Welcome to our advice column where our editors offer thoughtful answers to your pressing inquiries. Head here to submit an anonymous question, and follow here for new Good Questions.

“How do you find your old energy and productivity after months sat at home? How do you overcome the brain fog?”

First, let me reassure you how normal this feeling is—whatever “normal” means now. For over a year, we’ve felt increasingly lonely and bored. We’ve experienced fatigue mentally, emotionally, and via the well-meaning Zoom. We’ve been inundated with cycle upon cycle of bad news. And many of us have experienced loss: of loved ones, of jobs, of sex drives. It’s no wonder we’re tired. So let’s first be compassionate with ourselves, and then let’s be patient.

Sure, we’re on the brink of reuniting with all of our communities, but doesn’t it also feel like we’re relearning ourselves? Instead of seeking our old energy, maybe we should nurture our new one. 

An object in motion stays in motion, so let’s start small and restore ourselves one step at a time.

We can look inward and ask ourselves what we’ve learned, are ready to release, or want to “keep” post-pandemic. It is a hobby? A changed perspective? Instead of becoming beholden to all of our old responsibilities all at once, we can identify a new single curiosity and begin to cultivate it. An object in motion stays in motion, so let’s start small and restore ourselves one step at a time.

To get back into the swing of things, we can set gentle, unproductive goals. Ones that aren’t rooted in efficiency and output, but in our interests. I aimed this year not to journal more, but to at least journal on my good days too, not just the bad ones. And since some of us do feel empowered by performance, we can thoughtfully tailor our efforts to our individual working styles. Creatives, curate an encouraging playlist! Busy-bees, monitor your pacing to avoid burnout!

We can regain our energy by doing something we enjoy every day. (And, remember, we don’t even need to be good at the thing.) Christine Morgan, chief executive of Australia’s National Mental Health Commission, said, “It’s not only okay to take time out to do something that brings you pleasure, it’s actually a really important way to help us rebalance and”—yup—“re-energize.”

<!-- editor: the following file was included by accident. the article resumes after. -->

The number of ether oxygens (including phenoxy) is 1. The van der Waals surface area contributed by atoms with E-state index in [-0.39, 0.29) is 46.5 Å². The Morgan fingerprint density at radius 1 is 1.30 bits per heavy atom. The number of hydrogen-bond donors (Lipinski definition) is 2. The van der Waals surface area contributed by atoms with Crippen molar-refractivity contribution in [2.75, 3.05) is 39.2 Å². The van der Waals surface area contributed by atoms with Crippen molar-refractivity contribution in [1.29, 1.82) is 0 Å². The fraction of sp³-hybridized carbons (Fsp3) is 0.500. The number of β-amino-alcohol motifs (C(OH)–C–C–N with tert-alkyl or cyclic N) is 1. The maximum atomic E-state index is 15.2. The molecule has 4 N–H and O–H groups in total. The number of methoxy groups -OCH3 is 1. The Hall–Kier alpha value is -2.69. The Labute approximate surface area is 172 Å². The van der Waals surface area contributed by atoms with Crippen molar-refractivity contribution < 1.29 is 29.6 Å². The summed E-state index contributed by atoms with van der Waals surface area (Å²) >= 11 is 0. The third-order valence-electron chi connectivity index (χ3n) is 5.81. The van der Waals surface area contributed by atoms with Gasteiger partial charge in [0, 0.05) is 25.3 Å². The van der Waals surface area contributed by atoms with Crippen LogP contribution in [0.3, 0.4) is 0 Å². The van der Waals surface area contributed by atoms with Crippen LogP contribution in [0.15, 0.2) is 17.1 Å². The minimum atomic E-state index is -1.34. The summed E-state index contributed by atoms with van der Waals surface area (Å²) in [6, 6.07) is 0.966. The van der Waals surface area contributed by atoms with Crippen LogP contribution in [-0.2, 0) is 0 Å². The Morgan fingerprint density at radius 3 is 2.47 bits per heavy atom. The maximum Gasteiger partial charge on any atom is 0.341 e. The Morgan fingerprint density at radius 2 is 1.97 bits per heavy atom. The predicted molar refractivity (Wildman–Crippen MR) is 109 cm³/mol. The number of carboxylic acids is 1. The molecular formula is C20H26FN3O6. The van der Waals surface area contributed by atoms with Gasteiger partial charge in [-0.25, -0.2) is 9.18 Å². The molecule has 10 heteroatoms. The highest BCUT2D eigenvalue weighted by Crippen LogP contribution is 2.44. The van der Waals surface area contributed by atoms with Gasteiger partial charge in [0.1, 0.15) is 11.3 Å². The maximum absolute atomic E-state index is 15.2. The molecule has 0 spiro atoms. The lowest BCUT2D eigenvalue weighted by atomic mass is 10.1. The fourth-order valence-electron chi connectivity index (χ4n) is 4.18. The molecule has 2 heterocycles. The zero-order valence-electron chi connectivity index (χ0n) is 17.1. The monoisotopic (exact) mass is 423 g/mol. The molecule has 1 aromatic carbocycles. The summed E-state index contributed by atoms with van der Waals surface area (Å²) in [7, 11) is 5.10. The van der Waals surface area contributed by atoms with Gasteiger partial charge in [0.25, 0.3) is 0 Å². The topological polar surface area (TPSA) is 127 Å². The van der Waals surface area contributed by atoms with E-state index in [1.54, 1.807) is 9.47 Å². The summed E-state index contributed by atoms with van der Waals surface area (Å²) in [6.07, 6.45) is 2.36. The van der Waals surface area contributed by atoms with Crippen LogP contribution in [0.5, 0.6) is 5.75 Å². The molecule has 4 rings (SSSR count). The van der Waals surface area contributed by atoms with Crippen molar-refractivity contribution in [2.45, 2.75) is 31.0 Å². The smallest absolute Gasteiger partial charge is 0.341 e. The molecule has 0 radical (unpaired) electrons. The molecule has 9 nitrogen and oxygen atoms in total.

We must actively counter that which depletes us.

More simply, we can go back to the basics. Like, the science-backed basics. Our bodies get their energy from the carbohydrates, proteins, and fats found in the foods we consume. (They’re literally called “fuel” molecules.) So regaining our energy can be as attainable as eating mindfully. Additionally, movement, hydration, and quality sleep remain natural, time-tested sources. (They’re still being touted, even as recently as last year, by Harvard Medical School.)

In order to help ourselves, we must actively counter that which depletes us. So let’s reduce our news intake, swap out the sweatpants, and spend some time in the sun too. Slowly but surely, we’ll recognize our spirited selves again.

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Danielle Cheesman was born and raised in New Jersey, where she lived until moving to Philadelphia to study journalism at Temple University. She has spent her years writing and developing editorial visions for music, art, and lifestyle brands. Now residing in Los Angeles, you can usually find her taking pictures, making playlists, or cuddling her pup. Say hi on Instagram!